And who was the first human being to introduce this practice of levirate marriage?  Says the medrish (Bereishis Rabbah 85:5, quoted in the Ramban) azoy: it was Yehudah who suggested that son #2 marry his brother’s widow Tamar. Mistama the idea being to perpetuate the legacy of the deceased brother. Shoin!

And listen to this. Says the RambaN (end of Rus) azoy: before matan Toirah, when it came to Yibum, other relatives in addition to brothers, used to carry out this obligation of levirate marriages.  OMG! Tamar of course knew this and when Yehudah refused to give her his third son, she took matters into her own hands, dressed up, took up her position on the road and chapped Yehudah. Seemingly, her hands were also clean; she was merely following the custom of the times. With great ingenuity and boldness, Tamar broke the bind her shver put her into. In the end, Yehudah and Tamar got married and lived happily ever after and also fulfilled the mitzvah, or pre-mitzvah, or whatever it was at the time, of levirate marriage. Gishmak mamish!

Nu, with all that said efsher you’re still scratching your head and wondering why Yehudah was selected to be the elter zedya of the Moshiach (Messiah)?  And why will Moshiach, the greatest leader of history, who will inspire the world to embrace a life of goodness and holiness and usher in the messianic age, emerge from epes an irregular roadside quickie that led maybe to a levirate marriage?  Why taka did the RBSO arrange matters -and let’s not fool ourselves, He was behind all these machinations- and davka (specifically) want the Davidic dynasty to be seeded -and seeded it was- from a series of illicit and otherwise questionable relationships beginning with Loit and his two daughters, followed a few generations later by Yehudah and his former daughter in law Tamar, to be followed later by Boaz’s one night stand with Rus (some say he died immediately after seeding Rus whom he found lying just beside him)? Does not the great and very uplifting  Book of Rus end with the generations that were born from Rus the Moabite? Does it not end with the birth of Dovid Hamelech? Yes and yes! Would we not have expected the RBSO to select a fine young man from a good family? Efsher a nice yeshiva boy who went on to learn in a Lakewood Kollel for a number of years before becoming a either a magid shiur or even the roish yeshivah? Is the RBSO telling us something? Was Dovid Hamelech merely carrying on the tradition? Was he but hoping to seed the Moshiach while seeding Batsheva?  Davka that excuse for bedding a married Batsheva would be more logical and easier to accept than any other proffered. The bottom line: should you find yourselves in a compromising position, try telling the eishes chayil that you are following the mesoira (tradition) of our forefathers and other great leaders, including Dovid Hamelech.  You are seeding the Moshiach.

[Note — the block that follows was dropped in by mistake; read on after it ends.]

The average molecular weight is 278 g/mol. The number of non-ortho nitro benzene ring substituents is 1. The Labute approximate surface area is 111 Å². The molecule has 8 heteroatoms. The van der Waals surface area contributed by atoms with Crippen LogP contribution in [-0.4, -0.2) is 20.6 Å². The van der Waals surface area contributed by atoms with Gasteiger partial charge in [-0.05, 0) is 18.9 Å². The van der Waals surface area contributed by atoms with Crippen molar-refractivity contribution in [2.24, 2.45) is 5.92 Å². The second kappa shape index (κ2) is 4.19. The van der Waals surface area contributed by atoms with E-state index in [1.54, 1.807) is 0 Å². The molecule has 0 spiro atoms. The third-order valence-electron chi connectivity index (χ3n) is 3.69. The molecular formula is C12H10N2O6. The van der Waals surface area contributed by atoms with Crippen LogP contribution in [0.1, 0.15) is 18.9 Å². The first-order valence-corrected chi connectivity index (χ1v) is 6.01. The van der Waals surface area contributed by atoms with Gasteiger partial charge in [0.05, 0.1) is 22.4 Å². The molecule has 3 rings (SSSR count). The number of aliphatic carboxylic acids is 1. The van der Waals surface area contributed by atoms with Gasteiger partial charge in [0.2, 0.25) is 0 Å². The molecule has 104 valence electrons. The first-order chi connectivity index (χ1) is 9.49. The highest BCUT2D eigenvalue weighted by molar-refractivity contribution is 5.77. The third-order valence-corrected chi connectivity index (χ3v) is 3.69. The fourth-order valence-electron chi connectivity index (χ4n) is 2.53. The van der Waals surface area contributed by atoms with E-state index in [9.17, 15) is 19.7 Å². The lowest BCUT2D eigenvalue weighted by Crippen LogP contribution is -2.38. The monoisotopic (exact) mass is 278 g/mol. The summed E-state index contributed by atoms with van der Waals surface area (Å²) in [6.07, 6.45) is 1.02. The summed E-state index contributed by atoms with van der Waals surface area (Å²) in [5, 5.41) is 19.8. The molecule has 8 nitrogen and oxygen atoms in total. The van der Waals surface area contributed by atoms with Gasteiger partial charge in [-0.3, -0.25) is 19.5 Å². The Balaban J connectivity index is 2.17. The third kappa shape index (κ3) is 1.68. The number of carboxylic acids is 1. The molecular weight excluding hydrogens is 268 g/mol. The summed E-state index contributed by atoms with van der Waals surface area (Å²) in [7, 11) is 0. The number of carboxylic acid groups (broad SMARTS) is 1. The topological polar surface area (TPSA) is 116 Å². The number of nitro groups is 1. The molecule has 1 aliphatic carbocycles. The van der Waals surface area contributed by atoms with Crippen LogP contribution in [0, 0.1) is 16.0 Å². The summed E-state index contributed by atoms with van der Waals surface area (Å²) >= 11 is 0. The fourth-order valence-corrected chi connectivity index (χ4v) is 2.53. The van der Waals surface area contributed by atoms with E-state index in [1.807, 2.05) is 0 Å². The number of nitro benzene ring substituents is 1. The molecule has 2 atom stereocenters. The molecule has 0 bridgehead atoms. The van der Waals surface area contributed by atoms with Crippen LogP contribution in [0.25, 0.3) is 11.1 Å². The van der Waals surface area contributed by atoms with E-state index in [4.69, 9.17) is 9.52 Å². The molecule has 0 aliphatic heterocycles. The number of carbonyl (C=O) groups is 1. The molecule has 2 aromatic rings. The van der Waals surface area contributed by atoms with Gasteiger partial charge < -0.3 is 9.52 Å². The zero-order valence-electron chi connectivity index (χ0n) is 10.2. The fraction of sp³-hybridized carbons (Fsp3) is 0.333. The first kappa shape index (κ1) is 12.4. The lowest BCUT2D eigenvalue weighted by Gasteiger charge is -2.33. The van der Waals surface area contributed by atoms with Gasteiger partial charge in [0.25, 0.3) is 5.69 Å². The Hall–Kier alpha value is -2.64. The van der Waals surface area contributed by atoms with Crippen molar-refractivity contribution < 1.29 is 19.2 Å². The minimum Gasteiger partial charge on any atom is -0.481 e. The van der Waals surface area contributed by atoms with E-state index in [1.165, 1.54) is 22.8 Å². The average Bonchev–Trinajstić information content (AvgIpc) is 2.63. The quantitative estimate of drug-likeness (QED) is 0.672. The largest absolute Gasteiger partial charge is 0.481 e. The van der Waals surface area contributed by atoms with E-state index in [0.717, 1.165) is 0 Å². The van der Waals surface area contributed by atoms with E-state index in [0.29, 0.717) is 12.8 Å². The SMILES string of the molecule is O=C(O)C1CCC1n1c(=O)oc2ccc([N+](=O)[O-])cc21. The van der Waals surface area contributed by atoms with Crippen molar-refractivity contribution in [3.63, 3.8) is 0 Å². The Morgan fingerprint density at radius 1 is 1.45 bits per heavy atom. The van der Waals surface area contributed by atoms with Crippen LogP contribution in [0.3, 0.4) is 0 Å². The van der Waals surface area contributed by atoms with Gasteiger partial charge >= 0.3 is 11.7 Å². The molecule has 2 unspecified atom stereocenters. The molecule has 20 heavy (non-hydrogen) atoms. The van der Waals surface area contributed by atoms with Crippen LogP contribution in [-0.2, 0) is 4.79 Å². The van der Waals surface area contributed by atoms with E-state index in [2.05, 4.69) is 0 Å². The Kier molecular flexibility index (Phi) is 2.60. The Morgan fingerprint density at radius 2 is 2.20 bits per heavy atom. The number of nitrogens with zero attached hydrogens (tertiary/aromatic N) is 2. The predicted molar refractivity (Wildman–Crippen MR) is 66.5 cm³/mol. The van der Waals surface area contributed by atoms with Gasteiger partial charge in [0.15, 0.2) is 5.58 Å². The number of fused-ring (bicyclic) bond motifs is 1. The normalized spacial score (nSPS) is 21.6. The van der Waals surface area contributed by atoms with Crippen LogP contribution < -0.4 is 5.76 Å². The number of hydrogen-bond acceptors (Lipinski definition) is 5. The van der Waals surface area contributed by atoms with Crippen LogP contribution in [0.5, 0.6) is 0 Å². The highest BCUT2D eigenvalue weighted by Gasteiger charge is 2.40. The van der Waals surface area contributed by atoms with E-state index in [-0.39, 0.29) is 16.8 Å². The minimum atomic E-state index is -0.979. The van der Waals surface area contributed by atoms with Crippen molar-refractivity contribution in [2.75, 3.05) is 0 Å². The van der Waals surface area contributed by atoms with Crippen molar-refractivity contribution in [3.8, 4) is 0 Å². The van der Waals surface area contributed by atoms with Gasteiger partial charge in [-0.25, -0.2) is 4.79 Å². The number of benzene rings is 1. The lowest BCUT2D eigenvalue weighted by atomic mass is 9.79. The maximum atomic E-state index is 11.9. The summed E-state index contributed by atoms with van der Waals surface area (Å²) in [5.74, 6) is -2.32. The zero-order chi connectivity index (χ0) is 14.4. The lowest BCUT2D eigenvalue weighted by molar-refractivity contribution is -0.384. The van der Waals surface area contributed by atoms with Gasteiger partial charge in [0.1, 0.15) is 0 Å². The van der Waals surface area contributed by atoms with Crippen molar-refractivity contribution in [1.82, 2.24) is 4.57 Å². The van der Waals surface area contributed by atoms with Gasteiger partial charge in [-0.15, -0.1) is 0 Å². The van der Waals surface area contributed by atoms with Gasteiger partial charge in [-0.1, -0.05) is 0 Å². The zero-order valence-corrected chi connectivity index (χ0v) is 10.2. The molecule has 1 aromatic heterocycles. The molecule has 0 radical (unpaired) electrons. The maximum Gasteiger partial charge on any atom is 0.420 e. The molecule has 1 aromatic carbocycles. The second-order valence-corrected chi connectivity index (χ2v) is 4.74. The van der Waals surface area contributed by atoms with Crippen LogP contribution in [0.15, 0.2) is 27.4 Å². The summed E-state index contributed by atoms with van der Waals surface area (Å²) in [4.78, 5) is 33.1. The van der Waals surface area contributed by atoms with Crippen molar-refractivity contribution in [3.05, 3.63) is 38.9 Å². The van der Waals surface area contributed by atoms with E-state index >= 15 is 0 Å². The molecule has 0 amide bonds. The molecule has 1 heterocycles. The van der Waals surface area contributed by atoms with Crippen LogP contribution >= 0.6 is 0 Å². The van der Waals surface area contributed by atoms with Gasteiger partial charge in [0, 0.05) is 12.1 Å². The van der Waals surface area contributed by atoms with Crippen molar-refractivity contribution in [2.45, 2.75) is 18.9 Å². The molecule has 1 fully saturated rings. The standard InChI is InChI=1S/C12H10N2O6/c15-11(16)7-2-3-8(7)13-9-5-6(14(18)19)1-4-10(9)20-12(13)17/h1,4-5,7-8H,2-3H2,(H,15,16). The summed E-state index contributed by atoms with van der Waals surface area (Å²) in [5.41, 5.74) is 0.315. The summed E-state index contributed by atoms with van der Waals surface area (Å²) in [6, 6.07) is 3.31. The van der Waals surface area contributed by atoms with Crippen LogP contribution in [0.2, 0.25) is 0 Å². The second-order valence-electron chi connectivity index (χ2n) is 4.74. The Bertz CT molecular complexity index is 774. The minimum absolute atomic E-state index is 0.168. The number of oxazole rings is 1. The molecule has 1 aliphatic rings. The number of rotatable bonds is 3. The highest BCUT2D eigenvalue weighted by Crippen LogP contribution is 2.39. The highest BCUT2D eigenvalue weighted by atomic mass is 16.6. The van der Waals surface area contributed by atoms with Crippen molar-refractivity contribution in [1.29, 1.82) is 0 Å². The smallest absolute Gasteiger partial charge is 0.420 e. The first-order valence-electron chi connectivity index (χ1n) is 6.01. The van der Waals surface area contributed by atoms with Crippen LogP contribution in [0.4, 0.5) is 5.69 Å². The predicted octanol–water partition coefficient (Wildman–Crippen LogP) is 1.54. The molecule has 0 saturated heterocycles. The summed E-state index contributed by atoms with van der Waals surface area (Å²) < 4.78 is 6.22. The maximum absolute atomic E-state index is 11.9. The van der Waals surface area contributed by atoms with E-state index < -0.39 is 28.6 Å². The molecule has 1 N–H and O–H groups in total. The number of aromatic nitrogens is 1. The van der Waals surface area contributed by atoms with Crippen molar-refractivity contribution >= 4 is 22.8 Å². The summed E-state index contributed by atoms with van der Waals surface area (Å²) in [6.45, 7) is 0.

Man with Lover Caught by his Wife

And one last question we asked earlier: why does the heylige Toirah recount this Yehudah Tamar drama by interrupting the story of Yoisef and his sale into slavery by his own brothers?  Says the medrish (Bereishis Rabbah 85:1) mamish so gishmak azoy: “The sons of Yaakov were engaged in selling Yoisef; Yoisef was busy with his sackcloth and fasting; Yaakov was taken up with his sackcloth and fasting; Reuvain was engaged in his sackcloth and fasting; Yehudah was busy taking a wife. And what does that mean?  Seemingly, while other family members mourned, Yehudah was involved in productive pursuits, getting married and establishing a family.  “And the RBSO? What was the RBSO doing at that time? “The Holy One, blessed be He, was engaged in creating the light of Moshiach.” (Peretz, born from Yehudah and Tamar, is the ancestor of King David and the Moshiach, as stated above.)

In other words, amidst the turmoil and politics pervading the fledgling Jewish tribe at the time—in the middle of Yoisef being sold into slavery by his wonderful and holy brothers, the event which ultimately brought about the first exile of the Yiddin from under Paroy the minuvil in Mitzrayim, the RBSO was planting within the history the seeds for the ultimate messianic redemption, by orchestrating a relationship which brought forth to the world the seed of Moshiach.  Yehudah followed suit and also did his own planting. Seemingly, we must conclude that all this was bashert, isn’t everything, and, we must accept that the strange roadside encounter between father –in-law and daughter-in law, was all part of the RBSO’s paving the road for redemption and Moshiach. Shoin: at times, one must hit the road.